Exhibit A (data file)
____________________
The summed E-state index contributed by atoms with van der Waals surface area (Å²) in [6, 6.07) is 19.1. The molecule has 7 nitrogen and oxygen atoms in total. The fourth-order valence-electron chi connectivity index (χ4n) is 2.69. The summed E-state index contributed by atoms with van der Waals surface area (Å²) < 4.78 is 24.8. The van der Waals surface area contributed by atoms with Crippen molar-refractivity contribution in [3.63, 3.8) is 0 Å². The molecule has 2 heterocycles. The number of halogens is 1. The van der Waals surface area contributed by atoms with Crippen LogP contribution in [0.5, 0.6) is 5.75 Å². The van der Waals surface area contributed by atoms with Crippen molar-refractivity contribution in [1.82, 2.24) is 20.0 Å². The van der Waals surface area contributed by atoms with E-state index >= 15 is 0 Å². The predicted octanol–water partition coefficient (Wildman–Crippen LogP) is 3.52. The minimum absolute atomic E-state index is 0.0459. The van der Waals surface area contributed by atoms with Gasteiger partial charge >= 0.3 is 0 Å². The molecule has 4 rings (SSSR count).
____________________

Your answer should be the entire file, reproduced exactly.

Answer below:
The summed E-state index contributed by atoms with van der Waals surface area (Å²) in [6, 6.07) is 19.1. The molecule has 7 nitrogen and oxygen atoms in total. The fourth-order valence-electron chi connectivity index (χ4n) is 2.69. The summed E-state index contributed by atoms with van der Waals surface area (Å²) < 4.78 is 24.8. The van der Waals surface area contributed by atoms with Crippen molar-refractivity contribution in [3.63, 3.8) is 0 Å². The molecule has 2 heterocycles. The number of halogens is 1. The van der Waals surface area contributed by atoms with Crippen LogP contribution in [0.5, 0.6) is 5.75 Å². The van der Waals surface area contributed by atoms with Crippen molar-refractivity contribution in [1.82, 2.24) is 20.0 Å². The van der Waals surface area contributed by atoms with E-state index >= 15 is 0 Å². The predicted octanol–water partition coefficient (Wildman–Crippen LogP) is 3.52. The minimum absolute atomic E-state index is 0.0459. The van der Waals surface area contributed by atoms with Gasteiger partial charge >= 0.3 is 0 Å². The molecule has 4 rings (SSSR count).